It’s hard to believe that the first mobile phone call was placed 40 years ago this week by Motorola engineer Martin Cooper. In the past four decades mobile phones have revolutionised business and daily life for billions of people.
But have mobiles revolutionised medical practice? While medical apps for smart phones are on the rise – there’s apps for diabetes management, baby heart rate monitoring and more – medicine on mobile phones has not been as prevalent, until now.
Australian science for mobile phone users in developing countries
Researchers from the Commonwealth Scientific and Industrial Research Organisation (CSIRO), Australia’s national science agency, are developing an inexpensive mobile-phone based sensor to diagnose infectious diseases such as malaria in developing countries.
A range of sensors will be attached to the mobile device through what Dr Scott Martin, leader of CSIRO’s Medical Devices Stream, and his team call a smart cable, developed by The Nossal Institute for Global Health. Sensors are being developed for urine or breath analysis.
“The mobile phone would then receive the data through the smart cable, which would process some of the measurements, in order to give the user a diagnosis of whether they have the particular condition, be it an infectious disease or whatever, and then they would get an immediate result of whether they were suffering from that condition,” said Dr Martin in an interview with Glen Paul.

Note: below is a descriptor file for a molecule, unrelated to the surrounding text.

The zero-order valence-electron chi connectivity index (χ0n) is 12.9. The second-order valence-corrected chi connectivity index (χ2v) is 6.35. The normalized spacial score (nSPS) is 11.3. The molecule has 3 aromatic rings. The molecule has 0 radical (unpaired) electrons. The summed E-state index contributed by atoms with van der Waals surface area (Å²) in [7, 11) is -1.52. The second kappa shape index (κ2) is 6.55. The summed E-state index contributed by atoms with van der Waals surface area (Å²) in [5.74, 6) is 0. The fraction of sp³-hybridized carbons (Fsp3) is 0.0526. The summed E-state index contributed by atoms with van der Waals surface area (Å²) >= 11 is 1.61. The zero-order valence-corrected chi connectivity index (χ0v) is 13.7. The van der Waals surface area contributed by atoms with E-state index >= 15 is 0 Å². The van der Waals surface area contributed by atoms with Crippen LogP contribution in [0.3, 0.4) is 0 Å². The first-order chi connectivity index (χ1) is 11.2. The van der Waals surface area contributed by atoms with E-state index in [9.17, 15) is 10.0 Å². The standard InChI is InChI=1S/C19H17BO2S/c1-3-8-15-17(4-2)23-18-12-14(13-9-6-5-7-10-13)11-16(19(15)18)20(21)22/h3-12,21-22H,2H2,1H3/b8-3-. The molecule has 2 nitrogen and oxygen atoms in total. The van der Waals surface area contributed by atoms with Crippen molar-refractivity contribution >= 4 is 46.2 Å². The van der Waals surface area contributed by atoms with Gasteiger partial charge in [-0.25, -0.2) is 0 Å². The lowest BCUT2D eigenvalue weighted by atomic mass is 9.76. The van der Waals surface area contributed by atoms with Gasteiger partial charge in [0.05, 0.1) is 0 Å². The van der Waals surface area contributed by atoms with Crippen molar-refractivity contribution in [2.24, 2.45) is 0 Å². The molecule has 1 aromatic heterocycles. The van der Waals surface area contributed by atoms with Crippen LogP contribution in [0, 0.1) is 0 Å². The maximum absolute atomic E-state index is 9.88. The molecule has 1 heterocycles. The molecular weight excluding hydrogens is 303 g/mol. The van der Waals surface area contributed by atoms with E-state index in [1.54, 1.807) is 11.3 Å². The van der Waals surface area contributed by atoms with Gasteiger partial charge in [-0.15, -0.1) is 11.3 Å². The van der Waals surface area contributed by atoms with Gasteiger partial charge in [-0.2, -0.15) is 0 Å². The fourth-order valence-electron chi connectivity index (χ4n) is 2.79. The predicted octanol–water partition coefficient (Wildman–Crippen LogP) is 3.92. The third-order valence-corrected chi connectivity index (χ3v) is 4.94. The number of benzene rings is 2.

Once the results are in, the mobile phone user could be told to consult a doctor or receive a suggested treatment from the software.
“It may actually tell them what they have and then go ahead using technologies that The Nossal Institute already have for mobile phones in order to tailor a regime of treatment for that particular person. And that might take into account what’s available locally, but it also might take into account the size, the sex, and so forth of the person, and tailor the dosage particularly for them,” Dr Martin said in the interview.
The mobile phone may celebrating its 45th birthday before this technology is available.
“There’s a lot of work to do just to get the technology to a point of proof of concept, which we’re undergoing at the moment, and then we need to develop it into a fully fledged medical device which could then be sold. This typically takes a number of years, and I would be quite nervous about guessing a number of years on that, but I would say at least five years,” said Dr Martin.
- Cell-ebration! 40 years of cellphone history, an infographic timeline from Mashable
- Africa not just a mobile-first continent — it’s mobile only from CNN’s Our Mobile Society
- CSIRO developing sensors to ‘taste’ disease from The Australian